The land is almost as green as it is in May when the days are, incredibly, slightly longer than they are now. The light at day’s end is bright, sharply defining the façade of the Drug Store/Spa/Inn at New Harbor. I am just coming to enjoy the newness of the color yellow on the house on Indian Head Neck, and now wonder what it was before the monochromatic green so seared on our memories.
This week’s rain was torrential, turning the road to a running river, no more Camelot rain falling after sundown, rather heavy sheets that shut out the sun. Later, overheard conversations had us receiving five inches of rain; the weather site lists 1.9 which I think is the more likely reading, in spite of it certainly feeling like so much more. There was no real street flooding, just very big puddles on the pavement, extending across the Neck Road where they always do, disappearing quickly.
The goldfinches have taken up residence in the puddles in my road. They are there every day that there is water, which is every day of late. They are not quite as brightly yellow as they might be were they not playing at the edge of mud.
They used to be so commonplace, always in the bushes along the wall east of the house. I had “forgotten about them” in the way we do not truly forget, but say we have when in truth we have simply not thought of them in a long time. It is one of those figures of speech that I too late find annoying every time I use them.
There is a photograph on the wall in the gallery where I work, one in particular that evokes that response on a daily basis. It was taken from the roof of Dead Eye Dick’s in early September of 1983, the last day the great vessel Block Island sailed into the New Harbor and docked at Payne’s. It is filled with things “forgotten.”
It has taken a summer to sort out the memories. The Pemaquid, which sailed to New London, was the boat I remembered sitting at the dock when relatives were arriving from Point Judith. It was a rough riding vessel my mother said, and I still recognize it in old photographs by an oddity of running lights near or on the wheel house, although I never set foot on it.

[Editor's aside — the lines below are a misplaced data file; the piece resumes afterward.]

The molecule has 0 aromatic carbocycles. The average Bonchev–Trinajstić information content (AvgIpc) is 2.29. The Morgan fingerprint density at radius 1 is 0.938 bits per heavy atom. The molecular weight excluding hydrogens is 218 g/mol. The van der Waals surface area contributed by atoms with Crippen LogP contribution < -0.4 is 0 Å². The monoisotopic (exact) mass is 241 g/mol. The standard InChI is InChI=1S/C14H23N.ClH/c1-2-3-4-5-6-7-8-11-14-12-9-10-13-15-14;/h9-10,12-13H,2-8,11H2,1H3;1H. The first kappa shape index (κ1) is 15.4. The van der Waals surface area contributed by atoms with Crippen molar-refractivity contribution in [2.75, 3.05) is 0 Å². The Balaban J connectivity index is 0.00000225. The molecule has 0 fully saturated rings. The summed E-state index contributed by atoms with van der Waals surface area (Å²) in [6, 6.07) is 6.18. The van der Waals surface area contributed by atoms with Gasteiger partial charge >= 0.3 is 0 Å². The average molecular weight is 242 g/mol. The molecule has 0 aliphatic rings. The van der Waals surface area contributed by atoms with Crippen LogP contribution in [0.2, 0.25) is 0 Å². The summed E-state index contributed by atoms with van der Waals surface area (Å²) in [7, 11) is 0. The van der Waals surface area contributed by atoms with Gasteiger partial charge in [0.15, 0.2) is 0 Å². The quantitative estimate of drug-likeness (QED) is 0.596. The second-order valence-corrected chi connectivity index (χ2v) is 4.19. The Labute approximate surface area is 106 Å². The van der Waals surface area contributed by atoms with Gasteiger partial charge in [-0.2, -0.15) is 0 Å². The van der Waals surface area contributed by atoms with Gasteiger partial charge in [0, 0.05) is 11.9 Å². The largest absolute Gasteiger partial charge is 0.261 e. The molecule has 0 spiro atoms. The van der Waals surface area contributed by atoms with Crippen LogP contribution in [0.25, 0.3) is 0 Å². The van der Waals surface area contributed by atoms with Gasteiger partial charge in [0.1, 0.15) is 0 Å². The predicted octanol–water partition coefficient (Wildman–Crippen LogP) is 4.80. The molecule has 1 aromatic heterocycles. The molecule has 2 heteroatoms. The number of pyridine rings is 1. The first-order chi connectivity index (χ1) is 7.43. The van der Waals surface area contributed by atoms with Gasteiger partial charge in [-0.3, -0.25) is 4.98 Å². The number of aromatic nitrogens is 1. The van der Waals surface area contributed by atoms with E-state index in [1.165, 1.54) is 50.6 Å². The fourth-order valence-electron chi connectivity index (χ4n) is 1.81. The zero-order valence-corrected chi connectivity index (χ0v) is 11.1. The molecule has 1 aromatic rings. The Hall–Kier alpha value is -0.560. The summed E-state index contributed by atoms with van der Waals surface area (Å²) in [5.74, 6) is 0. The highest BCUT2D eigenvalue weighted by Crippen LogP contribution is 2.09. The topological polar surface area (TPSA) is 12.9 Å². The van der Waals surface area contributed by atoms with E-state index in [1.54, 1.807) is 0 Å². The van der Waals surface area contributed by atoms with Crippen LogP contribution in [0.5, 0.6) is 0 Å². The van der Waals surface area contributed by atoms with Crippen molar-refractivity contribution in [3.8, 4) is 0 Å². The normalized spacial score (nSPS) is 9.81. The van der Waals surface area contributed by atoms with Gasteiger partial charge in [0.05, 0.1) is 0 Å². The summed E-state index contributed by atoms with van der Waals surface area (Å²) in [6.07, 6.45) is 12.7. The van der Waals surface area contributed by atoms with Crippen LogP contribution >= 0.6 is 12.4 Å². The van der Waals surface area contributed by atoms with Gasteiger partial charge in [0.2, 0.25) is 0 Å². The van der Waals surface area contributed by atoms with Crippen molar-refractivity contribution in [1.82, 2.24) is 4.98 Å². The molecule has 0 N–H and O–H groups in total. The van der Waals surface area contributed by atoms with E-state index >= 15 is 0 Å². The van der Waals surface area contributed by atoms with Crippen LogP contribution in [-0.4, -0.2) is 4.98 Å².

Then the Block Island came on, so much clearer in memory, the behemoth that would bring so many more cars, the curiosity of that particular season. It didn’t seem one, the arrival of which was such a certain recollection, could have immediately followed the other, only vaguely recalled. Finally, this summer, one of the guys who keep track of these vessels explained it. There was, in fact, a gap in between the two, when another, the Yankee perhaps, filled the slot.
Others are surprised that so large a ferry came into the New Harbor, and I feel obligated to tell them the wharf was not built for pleasure craft but for steamers, and by a company I can never remember, a railroad perhaps, a name written in my mother’s perfect Palmer penmanship in an old college ruled notebook.
“It is Jaws!” some declare when they see the photograph, certain the movie was shot here, while others are drawn immediately to the date of the cars, mistaking the scene for one a decade earlier. That the length of men’s shorts is so often mentioned surprises me.
Then the memories spill forth, like a river running down.
It was the summer dock, where the relatives landed, the site of rare family photographs with everyone in them. It was the place where Mr. McWright tossed taffy into the air, and the hotel bellboys sang out the names of their establishments. We met the boat and we looked at the pleasure craft rafted four or five out, and never, until this summer, until someone else remarked upon it, did I realize what a wildly diverse place that dock we still called the New Harbor Dock was, with large passenger carriers mixing with yachts.
There were no rails anywhere, one could walk to the edge of the dock and fall into the water but it didn’t seem to happen. Even more bizarre, at the Town dock in the Old Harbor as well, there were ramps cut into the wharfs, downward slopes from which heavy gangplanks were hauled to the side openings in the big side-loading boats. They were there, unprotected, all the time the vessels were not in place.
Someone remembered the people being held back, out of range of the lines thrown as the boats slid into place at the dock and I remember before that, when someone was hit and fell to the deck screaming in pain. Most of all, we remember the dock swaying every time one of the ferries bumped against it.
The Block Island was a side loader and the cars were driven on and off the boat, and on and off the dock. They must have lined up to be loaded at some time, I don’t remember, and the photo shows a sign “no driving on dock.”
“End of an Era” it is called, this image from 1983. It is not new this year but it has sparked much conversation, and hits all the harder because the title is so right.
“It is so busy!” people exclaim, and do not seem able to realize there really are not all that many people or cars. The boat looks packed because it was one of those wonderful old vessels that came in bow first, with riders lined up on the upper rail, not crammed around the entrances ready to race off.
Other carriers would follow but the great Block Island, a diesel powered wide beamed boat, is easily the last of the great ferries to ply the waters of the Great Salt Pond.